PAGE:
From the desks of the Hotel News Now editorial staff:
- Hotel CEOs meet with Trump at the White House
- RLJ sells St. Petersburg hotel for $188.5 million
- Personalization, loyalty lead Accor’s digital strategy
- Tropical Storm Gordon lands in Alabama
- Hotel employee protests continue
Hotel CEOs meet with Trump at the White House: Marriott International’s Arne Sorenson, Hilton’s Chris Nassetta, Hyatt Hotels Corporation’s Mark Hoplamazian and other top hotel company CEOs met with President Donald Trump in Washington, D.C., on Tuesday for a U.S. Travel CEO Roundtable, according to a news release from the U.S. Travel Association.
Trump and senior administration officials met with travel industry leaders to talk about contributions the travel industry has made to the U.S. economy and the creation of jobs, as well as “the importance of international inbound travel to trade deficit reduction.”
RLJ sells St. Petersburg hotel for $188.5 million: RLJ Lodging Trust announced that it has sold the 362-room Vinoy Renaissance St. Petersburg Resort & Golf Club in Florida for $188.5 million, totaling $521,000 per key, according to a news release.
Leslie Hale, president and CEO of RLJ, said in the release the company is “very pleased with the highly accretive valuation this iconic hotel garnered, which further underscores our ability to maximize value from the sale of our non-core assets.”
RLJ has sold $600 million of assets “at an (earnings before interest, tax, depreciation and amortization) multiple of approximately 16x” over the last year, according to the release.
Personalization, loyalty lead Accor’s digital strategy: Hotel News Now’s Terence Baker met up with AccorHotels’ Chief Digital Officer Maud Bailly to talk about six ways the French company is transforming its digital strategy.
Bailly said her company wants to transform the way hotel rooms are sold to guests, but it’s an ongoing challenge that won’t end soon.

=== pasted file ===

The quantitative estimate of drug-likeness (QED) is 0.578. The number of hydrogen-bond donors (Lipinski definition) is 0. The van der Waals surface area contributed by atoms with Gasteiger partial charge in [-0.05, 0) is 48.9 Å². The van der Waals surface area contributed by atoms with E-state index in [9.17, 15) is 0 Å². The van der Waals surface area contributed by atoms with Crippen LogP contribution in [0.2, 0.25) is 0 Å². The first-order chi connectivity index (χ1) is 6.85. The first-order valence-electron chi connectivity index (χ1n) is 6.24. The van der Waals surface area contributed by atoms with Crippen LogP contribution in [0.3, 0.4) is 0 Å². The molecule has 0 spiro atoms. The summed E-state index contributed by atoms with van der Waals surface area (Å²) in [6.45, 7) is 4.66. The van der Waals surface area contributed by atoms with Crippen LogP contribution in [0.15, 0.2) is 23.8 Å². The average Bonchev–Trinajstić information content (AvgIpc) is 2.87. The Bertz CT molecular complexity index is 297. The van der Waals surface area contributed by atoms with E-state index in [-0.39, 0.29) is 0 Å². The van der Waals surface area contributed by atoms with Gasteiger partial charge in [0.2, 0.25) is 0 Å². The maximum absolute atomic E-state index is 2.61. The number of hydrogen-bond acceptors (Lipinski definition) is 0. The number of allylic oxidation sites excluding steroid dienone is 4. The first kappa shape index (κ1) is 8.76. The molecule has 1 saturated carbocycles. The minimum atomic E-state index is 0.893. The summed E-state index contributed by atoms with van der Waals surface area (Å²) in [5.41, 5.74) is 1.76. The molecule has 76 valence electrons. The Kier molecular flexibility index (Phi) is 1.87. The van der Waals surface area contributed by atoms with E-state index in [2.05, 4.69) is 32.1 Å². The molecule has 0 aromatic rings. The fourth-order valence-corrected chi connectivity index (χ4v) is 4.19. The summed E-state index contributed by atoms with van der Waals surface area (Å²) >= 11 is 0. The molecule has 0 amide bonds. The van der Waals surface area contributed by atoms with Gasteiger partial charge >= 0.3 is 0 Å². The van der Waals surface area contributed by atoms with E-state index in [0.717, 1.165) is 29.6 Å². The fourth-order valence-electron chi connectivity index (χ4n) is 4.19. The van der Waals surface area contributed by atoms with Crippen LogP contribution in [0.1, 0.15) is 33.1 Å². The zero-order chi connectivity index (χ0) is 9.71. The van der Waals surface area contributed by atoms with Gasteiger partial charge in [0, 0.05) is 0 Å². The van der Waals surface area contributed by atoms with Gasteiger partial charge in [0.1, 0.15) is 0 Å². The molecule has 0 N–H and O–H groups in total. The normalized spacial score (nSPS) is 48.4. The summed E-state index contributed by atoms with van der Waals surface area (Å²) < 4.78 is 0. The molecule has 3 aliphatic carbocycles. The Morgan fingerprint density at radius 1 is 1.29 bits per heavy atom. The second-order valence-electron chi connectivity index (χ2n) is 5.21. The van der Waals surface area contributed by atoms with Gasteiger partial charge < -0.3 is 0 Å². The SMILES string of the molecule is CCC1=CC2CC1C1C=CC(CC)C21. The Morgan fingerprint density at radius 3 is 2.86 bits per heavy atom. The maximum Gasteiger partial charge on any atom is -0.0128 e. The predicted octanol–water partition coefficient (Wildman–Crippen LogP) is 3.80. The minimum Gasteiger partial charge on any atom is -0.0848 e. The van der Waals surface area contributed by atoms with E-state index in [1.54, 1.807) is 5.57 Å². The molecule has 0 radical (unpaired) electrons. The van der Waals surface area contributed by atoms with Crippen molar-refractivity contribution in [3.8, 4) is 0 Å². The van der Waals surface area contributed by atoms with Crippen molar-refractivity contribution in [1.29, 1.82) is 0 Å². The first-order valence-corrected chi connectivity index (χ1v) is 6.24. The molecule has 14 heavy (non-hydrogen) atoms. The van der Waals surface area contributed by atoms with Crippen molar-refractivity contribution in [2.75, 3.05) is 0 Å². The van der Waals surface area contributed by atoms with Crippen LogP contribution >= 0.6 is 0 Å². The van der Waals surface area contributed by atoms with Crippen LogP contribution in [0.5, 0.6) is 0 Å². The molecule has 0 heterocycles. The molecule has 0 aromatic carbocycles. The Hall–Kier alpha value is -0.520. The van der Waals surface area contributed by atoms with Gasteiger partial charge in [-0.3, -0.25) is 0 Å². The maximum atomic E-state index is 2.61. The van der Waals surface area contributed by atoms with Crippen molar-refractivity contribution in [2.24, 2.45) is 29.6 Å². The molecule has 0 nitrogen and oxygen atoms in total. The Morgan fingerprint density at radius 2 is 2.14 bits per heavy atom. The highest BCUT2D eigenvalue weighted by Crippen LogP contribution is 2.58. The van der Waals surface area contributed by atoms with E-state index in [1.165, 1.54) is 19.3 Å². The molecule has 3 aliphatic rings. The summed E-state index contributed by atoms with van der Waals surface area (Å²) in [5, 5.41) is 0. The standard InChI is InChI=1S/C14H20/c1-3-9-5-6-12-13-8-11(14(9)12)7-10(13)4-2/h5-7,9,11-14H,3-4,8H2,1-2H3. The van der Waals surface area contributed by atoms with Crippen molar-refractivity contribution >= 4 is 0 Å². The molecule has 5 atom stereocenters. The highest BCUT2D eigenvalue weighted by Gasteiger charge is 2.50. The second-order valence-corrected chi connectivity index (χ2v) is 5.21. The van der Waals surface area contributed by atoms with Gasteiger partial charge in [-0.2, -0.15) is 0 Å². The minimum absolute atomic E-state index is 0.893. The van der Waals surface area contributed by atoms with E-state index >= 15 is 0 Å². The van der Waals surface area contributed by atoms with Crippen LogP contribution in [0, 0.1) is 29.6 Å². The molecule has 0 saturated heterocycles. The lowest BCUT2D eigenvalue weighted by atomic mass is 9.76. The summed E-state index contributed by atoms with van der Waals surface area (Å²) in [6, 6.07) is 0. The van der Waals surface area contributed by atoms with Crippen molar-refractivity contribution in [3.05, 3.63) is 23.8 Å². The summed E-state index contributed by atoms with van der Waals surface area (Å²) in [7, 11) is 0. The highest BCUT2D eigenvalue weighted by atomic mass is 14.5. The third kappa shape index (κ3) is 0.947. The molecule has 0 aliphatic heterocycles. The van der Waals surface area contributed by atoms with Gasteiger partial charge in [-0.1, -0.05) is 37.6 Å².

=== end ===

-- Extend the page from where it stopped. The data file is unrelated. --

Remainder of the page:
“To ensure the change continues long into the future, any digital transformation must be accompanied by a cultural transformation, all supported by a culture of continuous investment and innovation, making the transformation a never-ending process,” she said. “As these technologically powerful competitors and intermediaries attack the value chain and the relationship between hoteliers and their guests, traditional hospitality has to adapt to thrive.”
Tropical Storm Gordon lands in Alabama: The National Hurricane Center has declared Tropical Storm Gordon as a “life-threatening” storm after it made landfall near the Alabama-Mississippi border on Wednesday with “near-hurricane level winds,” USA Today reports.
Tornado warnings as a result of the storm have been issued in south Alabama and the Florida panhandle. While officials have warned the storm poses a serious threat, some travelers and locals are sticking it out, according to Fox News.
“Although forecasters say it likely won't strengthen beyond Category 1 hurricane status, state leaders are urging locals and tourists not to take Gordon lightly—after the harrowing 2017 hurricane season,” according to the news outlet.
Reuters reported Wednesday that the National Hurricane Center said the storm weakened into a tropical depression but continued to hit the Gulf Coast with heavy rains.
Hotel employees in Waikiki picketed the streets on 3 September asking for higher wages after Hawaii brought in a record $17 billion in tourism revenue last year.
“They're not taking the workers seriously. That's why we made a statement here today. They're making millions of money, and they're offering the workers cents," Unite Here Local 5 President Gemma Weinstein told the news outlet.
Compiled by Danielle Hess.